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Eighth Circuit: Deliberate Indifference Standard GovernsMedical Care for Civilly Committed Detainees

Eighth Circuit: Deliberate Indifference Standard GovernsMedical Care for Civilly Committed Detainees

by Mark Wilson

On February 4, 2014, the Eighth Circuit reversed a district court’s denial of qualified immunity, finding that it had applied the wrong constitutional standard.

Daniel J. Scott was involuntarily committed to the Iowa Civil Commitment Unit for Sexual Offenders (CCUSO). In August 2010, he discovered two hard boils on his buttocks. On August 16, 2010, Nurse Practitioner Mary Benson examined the area and found “two ‘superficial scratches, not boils.’” She prescribed antibiotics.

Scott again sought treatment nine days later, but Benson refused. “There’s nothing wrong with you, all you are wanting is attention—stop it now,” she said.

On August 27, 2010, Benson saw Scott for “a pinpoint hole that exuded purulent drainage.” A stronger antibiotic was ordered.

The following month, Benson refused to examine Scott because it was a holiday weekend and the medical clinic was closed, though she provided a telephone consultation.

On September 7, 2010, Benson saw Scott and “observed a ‘foul odor coming from Mr. Scott’s perianal area.’” Scott was sent to a hospital where he underwent two surgeries to remove diseased tissue. While hospitalized he suffered a heart attack, but soon returned to CCUSO even though his leg remained very swollen.

Scott was hospitalized again after he was found unresponsive on October 16, 2010. Diagnosed with sepsis, the lower portion of one of his legs had to be amputated.

He filed suit in federal court in 2011, alleging that Benson and other staff had provided constitutionally inadequate medical care. The district court denied Benson’s summary judgment motion raising a qualified immunity defense, and she filed an interlocutory appeal.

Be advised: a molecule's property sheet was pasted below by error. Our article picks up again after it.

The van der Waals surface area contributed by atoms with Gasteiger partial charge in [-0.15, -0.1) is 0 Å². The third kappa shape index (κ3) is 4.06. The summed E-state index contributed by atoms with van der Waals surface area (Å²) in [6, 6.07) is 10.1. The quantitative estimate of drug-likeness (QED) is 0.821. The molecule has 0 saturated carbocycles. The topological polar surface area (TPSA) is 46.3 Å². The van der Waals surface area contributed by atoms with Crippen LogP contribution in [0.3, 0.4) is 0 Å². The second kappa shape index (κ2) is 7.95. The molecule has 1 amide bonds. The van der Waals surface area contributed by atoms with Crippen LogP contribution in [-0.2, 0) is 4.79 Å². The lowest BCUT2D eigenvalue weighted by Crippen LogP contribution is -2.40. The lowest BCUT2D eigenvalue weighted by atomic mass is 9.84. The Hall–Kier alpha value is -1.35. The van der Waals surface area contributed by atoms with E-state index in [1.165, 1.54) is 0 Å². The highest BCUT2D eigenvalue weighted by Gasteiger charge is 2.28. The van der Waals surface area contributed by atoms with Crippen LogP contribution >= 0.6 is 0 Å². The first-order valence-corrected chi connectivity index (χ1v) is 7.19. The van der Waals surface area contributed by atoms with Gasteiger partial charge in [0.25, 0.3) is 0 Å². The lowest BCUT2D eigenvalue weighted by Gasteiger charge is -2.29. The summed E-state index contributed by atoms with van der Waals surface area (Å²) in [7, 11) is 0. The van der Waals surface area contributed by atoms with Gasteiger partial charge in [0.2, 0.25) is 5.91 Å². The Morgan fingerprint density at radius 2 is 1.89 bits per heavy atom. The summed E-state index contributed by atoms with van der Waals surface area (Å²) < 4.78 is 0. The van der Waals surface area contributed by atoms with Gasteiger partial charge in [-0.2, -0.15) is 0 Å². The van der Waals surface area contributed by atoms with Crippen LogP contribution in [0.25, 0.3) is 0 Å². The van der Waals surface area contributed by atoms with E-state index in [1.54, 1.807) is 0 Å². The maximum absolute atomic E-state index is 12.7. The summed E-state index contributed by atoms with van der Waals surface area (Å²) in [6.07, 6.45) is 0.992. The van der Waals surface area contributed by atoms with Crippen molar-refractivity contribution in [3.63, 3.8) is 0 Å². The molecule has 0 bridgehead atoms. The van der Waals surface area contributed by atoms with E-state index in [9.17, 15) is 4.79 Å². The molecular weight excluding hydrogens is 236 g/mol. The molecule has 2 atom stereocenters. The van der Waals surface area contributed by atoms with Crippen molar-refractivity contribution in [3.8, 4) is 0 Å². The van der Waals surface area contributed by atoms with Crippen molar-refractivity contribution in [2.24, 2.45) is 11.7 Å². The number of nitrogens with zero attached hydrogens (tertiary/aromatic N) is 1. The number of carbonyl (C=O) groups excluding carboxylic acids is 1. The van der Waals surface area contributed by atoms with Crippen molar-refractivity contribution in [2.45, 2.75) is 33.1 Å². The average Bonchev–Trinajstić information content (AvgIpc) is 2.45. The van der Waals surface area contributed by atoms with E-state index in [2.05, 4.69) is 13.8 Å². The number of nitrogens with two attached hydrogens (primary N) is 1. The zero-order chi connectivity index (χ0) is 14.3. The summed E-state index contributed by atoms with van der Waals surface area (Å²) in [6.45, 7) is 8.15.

The Eighth Circuit reversed the district court’s summary judgment order, finding it had analyzed Scott’s claims under an incorrect constitutional standard.

“Both parties argued to the district court that the deliberate indifference standard from the Eighth Amendment should govern Scott’s Fourteenth Amendment claim,” the Court of Appeals wrote, noting that he was a civilly committed detainee. “The district court instead analyzed Scott’s claim under the professional judgment standard from Youngberg v. Romero, 457 U.S. 307 (1982).”

The appellate court explained that it applies “the deliberate indifference standard from the Eighth Amendment” when “a patient’s Fourteenth Amendment claim is for constitutionally deficient medical care.” Since applying that standard “is a ‘factually-intensive inquiry’ that proceeds very differently from the” Youngberg analysis, the Eighth Circuit remanded the case to the district court “to apply the deliberate indifference standard in the first instance.” See: Scott v. Benson, 742 F.3d 335 (8th Cir. 2014).

Following remand, the district court again denied Benson’s motion for summary judgment on May 12, 2014, finding there was “a genuine issue of material fact related to Mr. Scott’s deliberate indifference medical claim.” This case remains pending with a bench trial scheduled in July 2015.


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Related legal cases

Scott v. Benson

Youngberg v. Romero